The more things change, etc.

The passage of time is such a kick in the head. Last April seems like a million years ago; the turn of the century was just last week. You have entered Philosophy Chat with Adrienne.

Not really, mostly because I am 100% unqualified to host Philosophy Chat. I am, however, 100% qualified to talk about Fred Durst from Limp Bizkit1 being an idiot. Because, indeed, he is.

I didn’t really need Woodstock ‘99: Peace, Love, and Rage to make that fact clear. It is nice that this documentary on HBOMax confirms what I already knew. Having your impression of a person confirmed is always reassuring.

But why is Fred Durst an idiot? We’ll get there. And know that we will meet many, many other foolish2 folk along the way. First, tho, a brief recap, just in case you are older or younger than me and don’t remember Woodstock ‘99:

There was a big music festival near Woodstock, NY, in 1969. It was hailed as three days of peace and love, which was true-ish but it was also three days of chaos that came *thisclose* to sliding into total3 anarchy. As a culture, the way we remember it is through the film4 that came out later — and that film makes it seem like bliss where everyone wore flowers in their hair, frolicked in the mud, and laughed about the brown acid. The Woodstockers ended war, too, or so I’ve been told by those who were there.

In 1994, Michael Lang (who was a major player in Woodstock ‘69) and John Scher decided that the world needed another Woodstock, one that would capitalize5 on the 25th anniversary of the first. Despite some big bumps,6 Woodstock ‘94 was a success in all ways but one: Lang and Scher were convinced that they didn’t make enough money because there were gate crashers.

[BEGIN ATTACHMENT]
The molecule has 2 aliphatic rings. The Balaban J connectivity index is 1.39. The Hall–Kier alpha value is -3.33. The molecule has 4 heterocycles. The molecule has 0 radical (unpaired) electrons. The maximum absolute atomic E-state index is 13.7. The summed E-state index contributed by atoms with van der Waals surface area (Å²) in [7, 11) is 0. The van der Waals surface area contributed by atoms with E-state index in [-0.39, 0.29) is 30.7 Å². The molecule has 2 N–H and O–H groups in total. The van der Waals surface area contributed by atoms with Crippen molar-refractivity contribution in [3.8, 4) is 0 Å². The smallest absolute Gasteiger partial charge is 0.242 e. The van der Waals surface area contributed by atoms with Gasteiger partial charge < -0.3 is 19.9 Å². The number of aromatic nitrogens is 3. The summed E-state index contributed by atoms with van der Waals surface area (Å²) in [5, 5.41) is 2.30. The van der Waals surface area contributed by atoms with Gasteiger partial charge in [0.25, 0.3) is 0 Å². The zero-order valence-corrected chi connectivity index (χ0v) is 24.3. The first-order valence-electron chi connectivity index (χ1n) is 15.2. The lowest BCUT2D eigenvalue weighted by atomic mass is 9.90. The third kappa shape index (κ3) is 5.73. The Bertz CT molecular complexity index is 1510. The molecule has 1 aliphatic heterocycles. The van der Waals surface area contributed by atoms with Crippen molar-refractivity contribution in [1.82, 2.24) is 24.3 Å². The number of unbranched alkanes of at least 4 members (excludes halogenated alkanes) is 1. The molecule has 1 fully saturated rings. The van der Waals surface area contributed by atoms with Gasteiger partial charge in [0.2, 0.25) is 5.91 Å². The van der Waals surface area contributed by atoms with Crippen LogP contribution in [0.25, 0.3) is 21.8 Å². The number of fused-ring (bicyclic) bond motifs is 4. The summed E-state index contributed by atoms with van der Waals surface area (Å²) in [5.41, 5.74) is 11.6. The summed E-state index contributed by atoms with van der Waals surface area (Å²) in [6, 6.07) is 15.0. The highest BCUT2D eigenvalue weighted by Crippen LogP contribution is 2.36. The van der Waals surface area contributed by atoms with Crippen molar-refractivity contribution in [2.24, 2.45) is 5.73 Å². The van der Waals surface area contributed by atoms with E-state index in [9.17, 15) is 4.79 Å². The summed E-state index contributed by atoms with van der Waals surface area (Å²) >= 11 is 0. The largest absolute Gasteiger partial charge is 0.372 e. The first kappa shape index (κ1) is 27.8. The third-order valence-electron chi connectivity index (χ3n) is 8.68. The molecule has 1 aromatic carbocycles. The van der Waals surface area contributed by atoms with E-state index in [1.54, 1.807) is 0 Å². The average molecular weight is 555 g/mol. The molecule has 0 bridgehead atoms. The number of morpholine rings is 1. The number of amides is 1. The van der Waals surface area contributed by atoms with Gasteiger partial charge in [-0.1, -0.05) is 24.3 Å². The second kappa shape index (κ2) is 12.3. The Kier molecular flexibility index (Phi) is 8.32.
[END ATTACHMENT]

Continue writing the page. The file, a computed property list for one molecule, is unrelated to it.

Five years later, they decided to do it again. This time it would be held in Rome, NY, on the site of a former military base. There would be no gate crashers because the whole property was surrounded by walls. Plus they would make sure that concert-goers were forced to buy water and food once inside. Plus plus they seem to have spent no money on ramping up the infrastructure7 needed to support a temporary city of 50,000 people. Or on security to protect same.

You can already see how this will all go terribly wrong.

Still, if those were the only things working against them, it is possible Woodstock ‘99 could have been a success. Or, if not a complete success, not a spectacular shitshow.8 It got worse.

The weather can be a crapshoot in Upstate New York in July and that July was hot, humid, and hazy — and there was no shade on the former base. So attendees were already grumpy, what with being parboiled, gouged for water,9 and without functional sanitation. Enter the last piece of tinder10: the line-up of acts.

It seems like Lang and Scher looked at the charts and just picked the performers who sold the most albums without ever considering what their fans might be like. Which is how they wound up with Jewel and Megadeath11 on the same bill, without ever once pondering what would happen when you mixed a bunch of young women with a bunch of very angry young white men in unrelenting heat with no security and lots of booze. Add to that Fred Durst, the aforementioned idiot, whose whole schtick is to profit from the wounds of middle-class white kids, wind ‘em up in righteous indignation, then turn them loose to break stuff.